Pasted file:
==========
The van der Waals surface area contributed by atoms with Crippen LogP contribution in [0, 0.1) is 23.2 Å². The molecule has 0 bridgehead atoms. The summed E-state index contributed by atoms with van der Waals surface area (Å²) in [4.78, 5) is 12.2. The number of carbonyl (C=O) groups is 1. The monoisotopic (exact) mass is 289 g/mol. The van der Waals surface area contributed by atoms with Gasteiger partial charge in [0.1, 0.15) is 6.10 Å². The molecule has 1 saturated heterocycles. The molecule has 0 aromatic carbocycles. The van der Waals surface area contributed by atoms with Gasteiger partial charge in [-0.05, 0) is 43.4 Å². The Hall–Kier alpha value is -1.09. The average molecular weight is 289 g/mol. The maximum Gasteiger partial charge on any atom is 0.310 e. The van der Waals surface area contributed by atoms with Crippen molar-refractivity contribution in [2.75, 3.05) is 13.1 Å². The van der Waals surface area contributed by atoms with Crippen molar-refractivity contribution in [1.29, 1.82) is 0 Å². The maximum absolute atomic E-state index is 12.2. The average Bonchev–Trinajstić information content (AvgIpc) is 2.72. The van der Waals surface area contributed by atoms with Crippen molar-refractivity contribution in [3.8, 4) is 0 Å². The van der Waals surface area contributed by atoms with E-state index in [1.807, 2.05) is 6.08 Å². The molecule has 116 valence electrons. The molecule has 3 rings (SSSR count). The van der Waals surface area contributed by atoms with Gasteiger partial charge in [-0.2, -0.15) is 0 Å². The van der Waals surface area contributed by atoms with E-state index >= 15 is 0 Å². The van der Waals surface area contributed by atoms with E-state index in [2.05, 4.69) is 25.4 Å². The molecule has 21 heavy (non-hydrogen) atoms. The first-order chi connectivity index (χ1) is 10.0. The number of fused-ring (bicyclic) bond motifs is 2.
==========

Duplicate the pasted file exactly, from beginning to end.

The van der Waals surface area contributed by atoms with Crippen LogP contribution in [0, 0.1) is 23.2 Å². The molecule has 0 bridgehead atoms. The summed E-state index contributed by atoms with van der Waals surface area (Å²) in [4.78, 5) is 12.2. The number of carbonyl (C=O) groups is 1. The monoisotopic (exact) mass is 289 g/mol. The van der Waals surface area contributed by atoms with Gasteiger partial charge in [0.1, 0.15) is 6.10 Å². The molecule has 1 saturated heterocycles. The molecule has 0 aromatic carbocycles. The van der Waals surface area contributed by atoms with Gasteiger partial charge in [-0.05, 0) is 43.4 Å². The Hall–Kier alpha value is -1.09. The average molecular weight is 289 g/mol. The maximum Gasteiger partial charge on any atom is 0.310 e. The van der Waals surface area contributed by atoms with Crippen molar-refractivity contribution in [2.75, 3.05) is 13.1 Å². The van der Waals surface area contributed by atoms with Crippen molar-refractivity contribution in [1.29, 1.82) is 0 Å². The maximum absolute atomic E-state index is 12.2. The average Bonchev–Trinajstić information content (AvgIpc) is 2.72. The van der Waals surface area contributed by atoms with Crippen molar-refractivity contribution in [3.8, 4) is 0 Å². The van der Waals surface area contributed by atoms with E-state index in [1.807, 2.05) is 6.08 Å². The molecule has 116 valence electrons. The molecule has 3 rings (SSSR count). The van der Waals surface area contributed by atoms with Gasteiger partial charge in [-0.2, -0.15) is 0 Å². The van der Waals surface area contributed by atoms with E-state index >= 15 is 0 Å². The van der Waals surface area contributed by atoms with E-state index in [2.05, 4.69) is 25.4 Å². The molecule has 21 heavy (non-hydrogen) atoms. The first-order chi connectivity index (χ1) is 10.0. The number of fused-ring (bicyclic) bond motifs is 2.